Consent, competency and ECT: a psychiatrist's view.

Abstract

This is the third essay on consent to electroconvulsive therapy (ECT) in this issue of the Journal of Medical Ethics. It contains a psychiatrist's criticisms of the lack of procedural guidelines, in Britain's recently amended Mental Health Act, for obtaining consent to ECT from involuntarily committed patients and her comments on preceding articles by Richard Sherlock and Harry Lesser. Taylor discusses practical approaches to obtaining informed consent, as well as dilemmas in assessing competency and in the use of proxy consent. She concludes by raising the question of whether refusal of ECT in cases of severe depression can ever be a competent decision.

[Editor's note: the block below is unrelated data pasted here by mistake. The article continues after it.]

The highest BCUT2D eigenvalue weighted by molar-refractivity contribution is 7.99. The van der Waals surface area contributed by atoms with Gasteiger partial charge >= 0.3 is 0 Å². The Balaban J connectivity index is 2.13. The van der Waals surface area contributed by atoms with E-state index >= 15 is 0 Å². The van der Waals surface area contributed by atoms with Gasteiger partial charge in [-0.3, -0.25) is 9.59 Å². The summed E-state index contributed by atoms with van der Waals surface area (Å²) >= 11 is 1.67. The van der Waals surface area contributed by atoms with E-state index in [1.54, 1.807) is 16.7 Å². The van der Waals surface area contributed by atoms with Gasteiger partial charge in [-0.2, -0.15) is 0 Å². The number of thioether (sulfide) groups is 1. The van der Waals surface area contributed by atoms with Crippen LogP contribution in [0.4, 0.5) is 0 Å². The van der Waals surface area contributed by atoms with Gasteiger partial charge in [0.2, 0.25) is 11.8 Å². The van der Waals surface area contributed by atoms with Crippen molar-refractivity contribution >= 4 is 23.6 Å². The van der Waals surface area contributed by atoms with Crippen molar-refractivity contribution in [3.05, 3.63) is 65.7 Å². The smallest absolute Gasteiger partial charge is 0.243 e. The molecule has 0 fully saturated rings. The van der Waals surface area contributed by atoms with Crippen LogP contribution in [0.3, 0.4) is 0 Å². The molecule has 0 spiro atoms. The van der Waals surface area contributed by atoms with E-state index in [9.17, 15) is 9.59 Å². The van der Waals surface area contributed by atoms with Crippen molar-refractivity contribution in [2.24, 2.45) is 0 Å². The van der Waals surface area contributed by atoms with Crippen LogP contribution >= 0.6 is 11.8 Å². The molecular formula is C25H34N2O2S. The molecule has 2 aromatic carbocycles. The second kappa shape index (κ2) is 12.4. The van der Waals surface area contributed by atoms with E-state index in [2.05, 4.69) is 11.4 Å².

Cite this paper

@article{Taylor1983ConsentCA, title={Consent, competency and ECT: a psychiatrist's view.}, author={Pamela Taylor}, journal={Journal of medical ethics}, year={1983}, volume={9 3}, pages={146-51} }